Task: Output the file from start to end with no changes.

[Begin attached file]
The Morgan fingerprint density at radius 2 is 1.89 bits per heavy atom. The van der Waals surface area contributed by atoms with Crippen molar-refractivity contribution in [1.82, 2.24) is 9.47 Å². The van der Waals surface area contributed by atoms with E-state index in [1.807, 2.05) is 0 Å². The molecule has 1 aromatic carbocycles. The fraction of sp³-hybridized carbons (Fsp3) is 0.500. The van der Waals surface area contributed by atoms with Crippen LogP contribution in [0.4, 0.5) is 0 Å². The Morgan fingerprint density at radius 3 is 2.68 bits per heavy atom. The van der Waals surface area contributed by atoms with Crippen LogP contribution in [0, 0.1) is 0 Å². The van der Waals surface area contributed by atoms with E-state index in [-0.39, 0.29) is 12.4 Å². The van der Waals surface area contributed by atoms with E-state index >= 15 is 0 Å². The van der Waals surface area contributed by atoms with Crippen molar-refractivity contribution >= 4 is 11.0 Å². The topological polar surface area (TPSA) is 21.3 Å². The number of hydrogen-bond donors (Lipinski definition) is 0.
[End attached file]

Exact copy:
The Morgan fingerprint density at radius 2 is 1.89 bits per heavy atom. The van der Waals surface area contributed by atoms with Crippen molar-refractivity contribution in [1.82, 2.24) is 9.47 Å². The van der Waals surface area contributed by atoms with E-state index in [1.807, 2.05) is 0 Å². The molecule has 1 aromatic carbocycles. The fraction of sp³-hybridized carbons (Fsp3) is 0.500. The van der Waals surface area contributed by atoms with Crippen LogP contribution in [0.4, 0.5) is 0 Å². The Morgan fingerprint density at radius 3 is 2.68 bits per heavy atom. The van der Waals surface area contributed by atoms with Crippen LogP contribution in [0, 0.1) is 0 Å². The van der Waals surface area contributed by atoms with E-state index in [-0.39, 0.29) is 12.4 Å². The van der Waals surface area contributed by atoms with E-state index >= 15 is 0 Å². The van der Waals surface area contributed by atoms with Crippen molar-refractivity contribution >= 4 is 11.0 Å². The topological polar surface area (TPSA) is 21.3 Å². The number of hydrogen-bond donors (Lipinski definition) is 0.